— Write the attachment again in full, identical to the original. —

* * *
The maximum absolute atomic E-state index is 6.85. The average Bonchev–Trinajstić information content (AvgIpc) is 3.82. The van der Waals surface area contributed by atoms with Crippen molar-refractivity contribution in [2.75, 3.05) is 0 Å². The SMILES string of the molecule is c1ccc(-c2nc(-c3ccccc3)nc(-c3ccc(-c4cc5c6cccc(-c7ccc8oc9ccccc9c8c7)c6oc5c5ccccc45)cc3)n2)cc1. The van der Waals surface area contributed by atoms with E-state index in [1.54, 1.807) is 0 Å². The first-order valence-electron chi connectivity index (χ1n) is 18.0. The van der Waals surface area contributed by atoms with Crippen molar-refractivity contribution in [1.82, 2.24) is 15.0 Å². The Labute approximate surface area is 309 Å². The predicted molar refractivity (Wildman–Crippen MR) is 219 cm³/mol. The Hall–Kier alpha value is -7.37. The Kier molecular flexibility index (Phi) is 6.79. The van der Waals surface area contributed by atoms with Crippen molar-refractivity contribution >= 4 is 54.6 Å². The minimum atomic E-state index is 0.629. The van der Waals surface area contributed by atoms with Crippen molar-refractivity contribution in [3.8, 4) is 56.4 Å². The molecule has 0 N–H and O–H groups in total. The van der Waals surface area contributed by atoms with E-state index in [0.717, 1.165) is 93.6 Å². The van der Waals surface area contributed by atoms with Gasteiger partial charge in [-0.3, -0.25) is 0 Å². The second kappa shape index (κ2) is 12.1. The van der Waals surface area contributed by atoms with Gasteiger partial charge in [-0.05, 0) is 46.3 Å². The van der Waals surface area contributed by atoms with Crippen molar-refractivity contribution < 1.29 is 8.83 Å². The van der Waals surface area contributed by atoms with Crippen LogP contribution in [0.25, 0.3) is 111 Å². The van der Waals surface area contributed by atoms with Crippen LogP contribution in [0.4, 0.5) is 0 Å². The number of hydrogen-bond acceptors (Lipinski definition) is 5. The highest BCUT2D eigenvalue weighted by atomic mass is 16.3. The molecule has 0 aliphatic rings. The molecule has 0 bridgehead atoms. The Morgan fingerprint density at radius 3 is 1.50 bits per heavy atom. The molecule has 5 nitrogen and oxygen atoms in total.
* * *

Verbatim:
The maximum absolute atomic E-state index is 6.85. The average Bonchev–Trinajstić information content (AvgIpc) is 3.82. The van der Waals surface area contributed by atoms with Crippen molar-refractivity contribution in [2.75, 3.05) is 0 Å². The SMILES string of the molecule is c1ccc(-c2nc(-c3ccccc3)nc(-c3ccc(-c4cc5c6cccc(-c7ccc8oc9ccccc9c8c7)c6oc5c5ccccc45)cc3)n2)cc1. The van der Waals surface area contributed by atoms with E-state index in [1.54, 1.807) is 0 Å². The first-order valence-electron chi connectivity index (χ1n) is 18.0. The van der Waals surface area contributed by atoms with Crippen molar-refractivity contribution in [1.82, 2.24) is 15.0 Å². The Labute approximate surface area is 309 Å². The predicted molar refractivity (Wildman–Crippen MR) is 219 cm³/mol. The Hall–Kier alpha value is -7.37. The Kier molecular flexibility index (Phi) is 6.79. The van der Waals surface area contributed by atoms with Crippen molar-refractivity contribution >= 4 is 54.6 Å². The minimum atomic E-state index is 0.629. The van der Waals surface area contributed by atoms with Crippen molar-refractivity contribution in [3.8, 4) is 56.4 Å². The molecule has 0 N–H and O–H groups in total. The van der Waals surface area contributed by atoms with E-state index in [0.717, 1.165) is 93.6 Å². The van der Waals surface area contributed by atoms with Gasteiger partial charge in [-0.3, -0.25) is 0 Å². The second kappa shape index (κ2) is 12.1. The van der Waals surface area contributed by atoms with Gasteiger partial charge in [-0.05, 0) is 46.3 Å². The van der Waals surface area contributed by atoms with Crippen molar-refractivity contribution < 1.29 is 8.83 Å². The van der Waals surface area contributed by atoms with Crippen LogP contribution in [0.25, 0.3) is 111 Å². The van der Waals surface area contributed by atoms with Crippen LogP contribution in [0.4, 0.5) is 0 Å². The number of hydrogen-bond acceptors (Lipinski definition) is 5. The highest BCUT2D eigenvalue weighted by atomic mass is 16.3. The molecule has 0 aliphatic rings. The molecule has 0 bridgehead atoms. The Morgan fingerprint density at radius 3 is 1.50 bits per heavy atom. The molecule has 5 nitrogen and oxygen atoms in total.